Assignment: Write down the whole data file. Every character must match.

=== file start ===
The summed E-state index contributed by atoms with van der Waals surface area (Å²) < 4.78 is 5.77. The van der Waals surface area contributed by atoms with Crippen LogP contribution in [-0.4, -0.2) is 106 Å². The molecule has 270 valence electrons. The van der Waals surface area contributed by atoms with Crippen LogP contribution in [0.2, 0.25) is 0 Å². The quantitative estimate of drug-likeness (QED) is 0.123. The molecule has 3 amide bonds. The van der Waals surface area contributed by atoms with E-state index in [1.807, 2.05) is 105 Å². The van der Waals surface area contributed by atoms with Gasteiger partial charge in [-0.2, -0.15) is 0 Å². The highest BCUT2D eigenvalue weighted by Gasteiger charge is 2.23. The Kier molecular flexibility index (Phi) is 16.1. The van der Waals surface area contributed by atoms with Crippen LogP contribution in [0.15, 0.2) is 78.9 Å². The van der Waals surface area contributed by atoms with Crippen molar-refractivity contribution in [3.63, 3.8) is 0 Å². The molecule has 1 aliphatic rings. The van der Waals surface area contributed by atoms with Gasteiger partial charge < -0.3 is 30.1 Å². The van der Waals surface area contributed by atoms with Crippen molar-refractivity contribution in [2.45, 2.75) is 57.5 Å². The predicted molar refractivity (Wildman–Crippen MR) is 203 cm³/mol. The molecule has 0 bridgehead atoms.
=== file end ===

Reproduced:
The summed E-state index contributed by atoms with van der Waals surface area (Å²) < 4.78 is 5.77. The van der Waals surface area contributed by atoms with Crippen LogP contribution in [-0.4, -0.2) is 106 Å². The molecule has 270 valence electrons. The van der Waals surface area contributed by atoms with Crippen LogP contribution in [0.2, 0.25) is 0 Å². The quantitative estimate of drug-likeness (QED) is 0.123. The molecule has 3 amide bonds. The van der Waals surface area contributed by atoms with E-state index in [1.807, 2.05) is 105 Å². The van der Waals surface area contributed by atoms with Gasteiger partial charge in [-0.2, -0.15) is 0 Å². The highest BCUT2D eigenvalue weighted by Gasteiger charge is 2.23. The Kier molecular flexibility index (Phi) is 16.1. The van der Waals surface area contributed by atoms with Crippen LogP contribution in [0.15, 0.2) is 78.9 Å². The van der Waals surface area contributed by atoms with Crippen molar-refractivity contribution in [3.63, 3.8) is 0 Å². The molecule has 1 aliphatic rings. The van der Waals surface area contributed by atoms with Gasteiger partial charge < -0.3 is 30.1 Å². The van der Waals surface area contributed by atoms with Crippen molar-refractivity contribution in [2.45, 2.75) is 57.5 Å². The predicted molar refractivity (Wildman–Crippen MR) is 203 cm³/mol. The molecule has 0 bridgehead atoms.